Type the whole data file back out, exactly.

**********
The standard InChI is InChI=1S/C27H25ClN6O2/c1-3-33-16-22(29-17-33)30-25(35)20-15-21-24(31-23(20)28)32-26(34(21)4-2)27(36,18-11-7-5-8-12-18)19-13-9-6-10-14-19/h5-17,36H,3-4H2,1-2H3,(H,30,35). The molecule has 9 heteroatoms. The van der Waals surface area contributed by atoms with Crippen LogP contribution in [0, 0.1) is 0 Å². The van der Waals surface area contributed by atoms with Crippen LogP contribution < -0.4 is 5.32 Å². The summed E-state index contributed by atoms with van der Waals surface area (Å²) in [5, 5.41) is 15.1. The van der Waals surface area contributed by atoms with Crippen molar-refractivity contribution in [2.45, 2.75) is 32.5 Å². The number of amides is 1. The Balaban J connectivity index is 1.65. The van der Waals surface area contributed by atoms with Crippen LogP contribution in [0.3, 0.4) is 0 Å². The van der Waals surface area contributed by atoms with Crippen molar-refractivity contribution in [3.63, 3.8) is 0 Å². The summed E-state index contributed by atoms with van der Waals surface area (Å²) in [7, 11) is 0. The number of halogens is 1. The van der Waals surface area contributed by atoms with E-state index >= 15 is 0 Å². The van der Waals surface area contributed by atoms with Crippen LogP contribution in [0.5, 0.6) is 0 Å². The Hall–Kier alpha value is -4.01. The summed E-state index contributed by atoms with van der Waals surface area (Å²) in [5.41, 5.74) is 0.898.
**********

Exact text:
The standard InChI is InChI=1S/C27H25ClN6O2/c1-3-33-16-22(29-17-33)30-25(35)20-15-21-24(31-23(20)28)32-26(34(21)4-2)27(36,18-11-7-5-8-12-18)19-13-9-6-10-14-19/h5-17,36H,3-4H2,1-2H3,(H,30,35). The molecule has 9 heteroatoms. The van der Waals surface area contributed by atoms with Crippen LogP contribution in [0, 0.1) is 0 Å². The van der Waals surface area contributed by atoms with Crippen LogP contribution < -0.4 is 5.32 Å². The summed E-state index contributed by atoms with van der Waals surface area (Å²) in [5, 5.41) is 15.1. The van der Waals surface area contributed by atoms with Crippen molar-refractivity contribution in [2.45, 2.75) is 32.5 Å². The number of amides is 1. The Balaban J connectivity index is 1.65. The van der Waals surface area contributed by atoms with Crippen LogP contribution in [0.3, 0.4) is 0 Å². The van der Waals surface area contributed by atoms with Crippen molar-refractivity contribution in [3.63, 3.8) is 0 Å². The summed E-state index contributed by atoms with van der Waals surface area (Å²) in [7, 11) is 0. The number of halogens is 1. The van der Waals surface area contributed by atoms with E-state index >= 15 is 0 Å². The van der Waals surface area contributed by atoms with Crippen LogP contribution in [0.5, 0.6) is 0 Å². The Hall–Kier alpha value is -4.01. The summed E-state index contributed by atoms with van der Waals surface area (Å²) in [5.41, 5.74) is 0.898.